Text on page: “Father glorifies the Son. The Son glorifies the Holy Spirit. The Holy Spirit glorifies the Father. The Father is not the Son. The Son is not the Holy Spirit. The Holy Spirit is not the Son. The Son is not the Father. The Father is GOD. The Holy Spirit is God. The Son is GOD.

Materials: Printer paper, white cardstock, black sharpie, red sharpie, glue, lighter, and red pen.

Page 3: Reflection on Shared Space

Physical Description: A recreation of the building map for the Chornobyl Nuclear Plant lies atop a white page, with the cutouts both making the layout and revealing black paper underneath. On the upper left side, a recreation of the Church of the Prophet Elijah in Chornobyl is drawn in red. On the bottom right side, a recreation of the Chornobyl Synagogue is drawn in red. Around the page, there are assorted quotes from Voices from Chernobyl, each of them written in red.

Text on page: “There used to be Communism instead of God, but now there’s just God. So we pray.” (47) “Only man stands up, and raises his hands and face to the sky. To prayer. To God.” (66) “Faith in the land, in their ancient peasant experience– even the death of their son can’t overturn the order of things.” (128) “But if it’s colorless, then it’s like God. God is everywhere but you can’t see Him.” (51) “Some gods would have done it, but He didn’t let me die. I’m alive.” (39) “One old woman, she promises that we’re immortal. We pray. Oh Lord, give us the strength to survive the weariness of our lives.” (50) Quote Page Numbers: (Alexievich, 47, 66, 128, 51, 39, & 50)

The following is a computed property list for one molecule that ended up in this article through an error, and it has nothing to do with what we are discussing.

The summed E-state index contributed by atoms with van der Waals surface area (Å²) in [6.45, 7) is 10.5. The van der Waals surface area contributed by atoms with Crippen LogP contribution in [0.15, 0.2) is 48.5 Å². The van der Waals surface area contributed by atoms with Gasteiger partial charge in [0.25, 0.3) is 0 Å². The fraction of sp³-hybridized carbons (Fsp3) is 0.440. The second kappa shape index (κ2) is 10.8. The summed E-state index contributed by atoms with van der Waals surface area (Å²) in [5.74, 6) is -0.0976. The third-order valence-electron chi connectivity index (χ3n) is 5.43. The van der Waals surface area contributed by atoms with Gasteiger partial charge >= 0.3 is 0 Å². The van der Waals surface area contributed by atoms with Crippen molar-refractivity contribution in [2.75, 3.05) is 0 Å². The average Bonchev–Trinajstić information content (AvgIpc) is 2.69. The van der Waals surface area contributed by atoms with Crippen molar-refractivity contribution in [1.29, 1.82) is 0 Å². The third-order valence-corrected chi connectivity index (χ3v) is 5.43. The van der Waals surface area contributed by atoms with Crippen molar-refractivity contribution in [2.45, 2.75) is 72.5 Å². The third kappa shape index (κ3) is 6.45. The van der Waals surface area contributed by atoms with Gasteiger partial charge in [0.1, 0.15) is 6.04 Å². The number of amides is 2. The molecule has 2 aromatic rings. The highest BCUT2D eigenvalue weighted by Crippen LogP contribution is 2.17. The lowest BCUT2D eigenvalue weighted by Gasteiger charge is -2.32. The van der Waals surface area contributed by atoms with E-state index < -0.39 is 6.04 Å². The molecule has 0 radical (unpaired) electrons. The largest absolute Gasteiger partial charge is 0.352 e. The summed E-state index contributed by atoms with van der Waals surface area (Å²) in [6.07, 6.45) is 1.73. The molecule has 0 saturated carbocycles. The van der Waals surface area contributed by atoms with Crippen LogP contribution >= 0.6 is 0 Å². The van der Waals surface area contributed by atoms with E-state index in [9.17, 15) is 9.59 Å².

Materials: Printer paper, white cardstock, black sharpie, red sharpie, glue, red pen, pencil, and black construction paper.

Page 4: Reflection on Burial

Physical Description: On a white page of paper, Leviticus 16.4 is printed in both Hebrew and English, arranged in various geometric ways, although none overlap. A series of five diagonal lines separate the top 25% of the page from the bottom. In the bottom half, multiple outlined drawings of liquidators are drawn in red on the page. In the top left corner, a section of text is written in red.

Text on page: כְּתֹֽנֶת־בַּ֨ד קֹ֜דֶשׁ יִלְבָּ֗שׁ וּמִֽכְנְסֵי־בַד֮ יִהְי֣וּ עַל־בְּשָׂרוֹ֒ וּבְאַבְנֵ֥ט בַּד֙ יַחְגֹּ֔ר וּבְמִצְנֶ֥פֶת בַּ֖ד יִצְנֹ֑ף בִּגְדֵי־קֹ֣דֶשׁ הֵ֔ם” וְרָחַ֥ץ בַּמַּ֛יִם אֶת־בְּשָׂר֖וֹ וּלְבֵשָֽׁם׃” “He shall be dressed in a sacral linen tunic, with linen breeches next to his flesh, and be girt with a linen sash, and he shall wear a linen turban. They are sacral vestments; he shall bathe his body in water and then put them on.—” “YOU MUST BURY THE NAME OF GOD. WE MUST BURY THIS FALLOUT”

Materials: Printer paper, black and white printouts, red sharpie, glue, red pen, and soda.


  • Alexievich, Svetlana, and Keith Gessen. Voices from Chernobyl. Dalkey Archive Press, 2019.

  • “Bible Gateway Passage: Revelation 8 - New International Version.” Bible Gateway, Accessed 6 Nov. 2023.

  • Conca, James. “Chernobyl through the Mist of Decades.” ANS, 7 Apr. 2016,

  • “Leviticus 16:2.” Sefaria, Accessed 6 Nov. 2023.

  • Malko, Mikhail. The Chernobyl Reactor: Design Features and Reasons for Accident - Kyoto U, Accessed 7 Nov. 2023.

  • Palij, Michael, and William C Fletcher. “CHORNOBYL’: AN ETYMOLOGY.” The Ukrainian Quarterly, vol. 42, no. 1–2, 1986, pp. 22–24.

Madeline Muller ‘25 is a Junior Russian and Comparative Literature Major at Bryn Mawr College. She enjoys scrapbooking (obviously) and enjoyed exploring the faith aspect for the Reactor Room Project though a creative process.

RUSSB220 Chornobyl, Bryn Mawr College, Fall 2023

Licensed under CC BY-NC 4.0.